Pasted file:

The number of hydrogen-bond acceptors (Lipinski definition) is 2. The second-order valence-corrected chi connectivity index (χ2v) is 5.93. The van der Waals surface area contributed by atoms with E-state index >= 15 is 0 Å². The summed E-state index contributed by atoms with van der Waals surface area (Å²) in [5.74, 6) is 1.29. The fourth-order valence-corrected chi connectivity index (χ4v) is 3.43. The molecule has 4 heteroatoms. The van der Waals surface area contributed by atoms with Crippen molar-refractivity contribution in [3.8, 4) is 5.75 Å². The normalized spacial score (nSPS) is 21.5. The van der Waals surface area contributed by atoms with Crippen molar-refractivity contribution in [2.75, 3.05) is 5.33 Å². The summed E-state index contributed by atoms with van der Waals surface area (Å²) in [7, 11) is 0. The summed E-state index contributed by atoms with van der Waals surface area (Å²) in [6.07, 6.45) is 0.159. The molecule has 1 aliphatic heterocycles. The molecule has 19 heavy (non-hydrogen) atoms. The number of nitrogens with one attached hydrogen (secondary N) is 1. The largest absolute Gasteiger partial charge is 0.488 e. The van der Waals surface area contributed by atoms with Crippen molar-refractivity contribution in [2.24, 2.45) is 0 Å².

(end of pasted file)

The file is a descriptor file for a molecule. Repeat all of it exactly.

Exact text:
The number of hydrogen-bond acceptors (Lipinski definition) is 2. The second-order valence-corrected chi connectivity index (χ2v) is 5.93. The van der Waals surface area contributed by atoms with E-state index >= 15 is 0 Å². The summed E-state index contributed by atoms with van der Waals surface area (Å²) in [5.74, 6) is 1.29. The fourth-order valence-corrected chi connectivity index (χ4v) is 3.43. The molecule has 4 heteroatoms. The van der Waals surface area contributed by atoms with Crippen molar-refractivity contribution in [3.8, 4) is 5.75 Å². The normalized spacial score (nSPS) is 21.5. The van der Waals surface area contributed by atoms with Crippen molar-refractivity contribution in [2.75, 3.05) is 5.33 Å². The summed E-state index contributed by atoms with van der Waals surface area (Å²) in [7, 11) is 0. The summed E-state index contributed by atoms with van der Waals surface area (Å²) in [6.07, 6.45) is 0.159. The molecule has 1 aliphatic heterocycles. The molecule has 19 heavy (non-hydrogen) atoms. The number of nitrogens with one attached hydrogen (secondary N) is 1. The largest absolute Gasteiger partial charge is 0.488 e. The van der Waals surface area contributed by atoms with Crippen molar-refractivity contribution in [2.24, 2.45) is 0 Å².